Architecture awards for cancer and respiratory centres
Thursday 25 June 2015
Patient-friendly designs for new cancer and respiratory centres have won prestigious architecture awards.
The new Cancer Centre at Guy's Hospital won the 'Best ideas or new concept' category at the Architects for Health Design Awards on Monday (22 June).
The Lane Fox REMEO Respiratory Centre, based in the grounds of East Surrey Hospital in Redhill, won the 'Best new building' category and was the overall winner of the Design Awards from all the shortlisted entries in all categories.
Programme Manager Sally Laban says: "Our new Cancer Centre will transform the environment in which our staff treat cancer patients when it opens in Autumn 2016.
"At present some patients are treated in 13 different locations in eight buildings on two hospital sites. When the Cancer Centre opens, they will be able to get most of their treatment under one roof in a purpose-built facility which has been designed in partnership with our patients."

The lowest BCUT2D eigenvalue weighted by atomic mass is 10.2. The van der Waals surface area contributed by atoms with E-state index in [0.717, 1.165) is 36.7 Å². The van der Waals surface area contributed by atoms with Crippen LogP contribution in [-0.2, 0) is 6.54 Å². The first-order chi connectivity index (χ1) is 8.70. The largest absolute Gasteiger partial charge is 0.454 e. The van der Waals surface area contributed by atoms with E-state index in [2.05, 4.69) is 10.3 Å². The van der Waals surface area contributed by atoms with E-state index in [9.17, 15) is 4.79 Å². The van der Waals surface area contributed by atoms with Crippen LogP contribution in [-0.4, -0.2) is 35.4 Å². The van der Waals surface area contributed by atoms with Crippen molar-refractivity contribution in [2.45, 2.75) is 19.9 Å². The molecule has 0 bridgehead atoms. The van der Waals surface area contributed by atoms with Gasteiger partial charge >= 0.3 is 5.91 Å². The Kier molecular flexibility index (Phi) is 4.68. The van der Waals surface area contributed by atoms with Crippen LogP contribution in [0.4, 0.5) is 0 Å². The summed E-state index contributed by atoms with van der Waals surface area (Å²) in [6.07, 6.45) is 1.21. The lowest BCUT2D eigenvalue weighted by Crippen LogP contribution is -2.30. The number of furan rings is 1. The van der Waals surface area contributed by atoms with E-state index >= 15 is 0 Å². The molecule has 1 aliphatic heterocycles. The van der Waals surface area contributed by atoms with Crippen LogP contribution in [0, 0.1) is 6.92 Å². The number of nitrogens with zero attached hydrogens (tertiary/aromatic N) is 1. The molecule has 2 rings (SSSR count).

Catherine Zeliotis, of healthcare architects Stantec, adds: “Listening to patients’ insights and aspirations for the new Cancer Centre inspired us to come up with a new idea to enhance the patient and staff experience.
“The ‘village’ concept, coupled with access to light and nature, is designed to provide a human-scale architecture which supports both well-being and clinical needs.”
Ivan Harbour, of architects Rogers Stirk Harbour + Partners, agrees: “The Cancer Centre at Guy’s will combine a welcoming and uplifting environment with state-of-the-art treatment facilities. It is designed on a human scale to provide the best possible experience for patients and their families.”
The Lane Fox REMEO Respiratory Centre in Redhill, which opened last year, is the UK’s first purpose-built centre to ‘wean’ respiratory patients from mechanical ventilation and enable them to eventually return home.
Dr Nicholas Hart, Clinical Director of both the Lane Fox Respiratory Unit at St Thomas’ and the new Lane Fox REMEO Respiratory Centre in Redhill, explains: “Moving patients from intensive care to an environment more conducive to recovery will aid their recovery and enables their transition home.”
Marc Levinson, of architects Murphy Phillips, says: “We developed the scheme in close collaboration with patients, their families and carers, as well as staff.
“The design embraces the surrounding natural landscape, maximises daylight and views, and optimises the environment’s therapeutic benefits. One of the key innovations is a layout which means every bed bay has its own window.”
Last updated: June 2015